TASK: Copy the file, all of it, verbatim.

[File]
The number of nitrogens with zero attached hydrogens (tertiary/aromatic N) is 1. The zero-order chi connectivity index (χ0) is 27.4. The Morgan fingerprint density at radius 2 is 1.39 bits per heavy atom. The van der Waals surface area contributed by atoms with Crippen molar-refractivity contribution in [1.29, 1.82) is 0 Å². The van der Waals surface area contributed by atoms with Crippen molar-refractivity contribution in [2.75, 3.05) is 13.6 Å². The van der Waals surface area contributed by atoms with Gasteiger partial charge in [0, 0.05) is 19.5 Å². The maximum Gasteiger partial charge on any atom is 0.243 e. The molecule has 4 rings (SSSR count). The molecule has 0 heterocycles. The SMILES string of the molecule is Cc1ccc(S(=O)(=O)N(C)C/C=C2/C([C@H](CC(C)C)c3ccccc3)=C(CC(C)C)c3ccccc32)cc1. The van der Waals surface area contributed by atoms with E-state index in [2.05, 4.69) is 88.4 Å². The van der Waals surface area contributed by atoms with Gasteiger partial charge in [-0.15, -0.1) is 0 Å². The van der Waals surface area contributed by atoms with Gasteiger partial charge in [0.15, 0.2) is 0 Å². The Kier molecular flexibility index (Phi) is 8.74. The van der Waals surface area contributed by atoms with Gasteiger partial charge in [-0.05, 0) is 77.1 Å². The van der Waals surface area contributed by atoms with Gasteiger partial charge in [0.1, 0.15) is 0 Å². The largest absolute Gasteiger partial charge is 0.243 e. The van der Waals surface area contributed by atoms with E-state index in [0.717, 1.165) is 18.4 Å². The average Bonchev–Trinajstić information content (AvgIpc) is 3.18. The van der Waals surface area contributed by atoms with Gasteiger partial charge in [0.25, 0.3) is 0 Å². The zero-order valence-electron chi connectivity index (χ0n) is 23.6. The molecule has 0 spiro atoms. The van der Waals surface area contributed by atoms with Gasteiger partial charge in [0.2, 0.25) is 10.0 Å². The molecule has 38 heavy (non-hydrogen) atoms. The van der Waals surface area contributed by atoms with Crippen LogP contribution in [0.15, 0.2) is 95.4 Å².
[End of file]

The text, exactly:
The number of nitrogens with zero attached hydrogens (tertiary/aromatic N) is 1. The zero-order chi connectivity index (χ0) is 27.4. The Morgan fingerprint density at radius 2 is 1.39 bits per heavy atom. The van der Waals surface area contributed by atoms with Crippen molar-refractivity contribution in [1.29, 1.82) is 0 Å². The van der Waals surface area contributed by atoms with Crippen molar-refractivity contribution in [2.75, 3.05) is 13.6 Å². The van der Waals surface area contributed by atoms with Gasteiger partial charge in [0, 0.05) is 19.5 Å². The maximum Gasteiger partial charge on any atom is 0.243 e. The molecule has 4 rings (SSSR count). The molecule has 0 heterocycles. The SMILES string of the molecule is Cc1ccc(S(=O)(=O)N(C)C/C=C2/C([C@H](CC(C)C)c3ccccc3)=C(CC(C)C)c3ccccc32)cc1. The van der Waals surface area contributed by atoms with E-state index in [2.05, 4.69) is 88.4 Å². The van der Waals surface area contributed by atoms with Gasteiger partial charge in [-0.15, -0.1) is 0 Å². The van der Waals surface area contributed by atoms with Gasteiger partial charge in [0.15, 0.2) is 0 Å². The Kier molecular flexibility index (Phi) is 8.74. The van der Waals surface area contributed by atoms with Gasteiger partial charge in [-0.05, 0) is 77.1 Å². The van der Waals surface area contributed by atoms with Gasteiger partial charge in [0.1, 0.15) is 0 Å². The largest absolute Gasteiger partial charge is 0.243 e. The van der Waals surface area contributed by atoms with E-state index in [0.717, 1.165) is 18.4 Å². The average Bonchev–Trinajstić information content (AvgIpc) is 3.18. The van der Waals surface area contributed by atoms with Gasteiger partial charge in [0.25, 0.3) is 0 Å². The zero-order valence-electron chi connectivity index (χ0n) is 23.6. The molecule has 0 spiro atoms. The van der Waals surface area contributed by atoms with Gasteiger partial charge in [0.2, 0.25) is 10.0 Å². The molecule has 38 heavy (non-hydrogen) atoms. The van der Waals surface area contributed by atoms with Crippen LogP contribution in [0.15, 0.2) is 95.4 Å².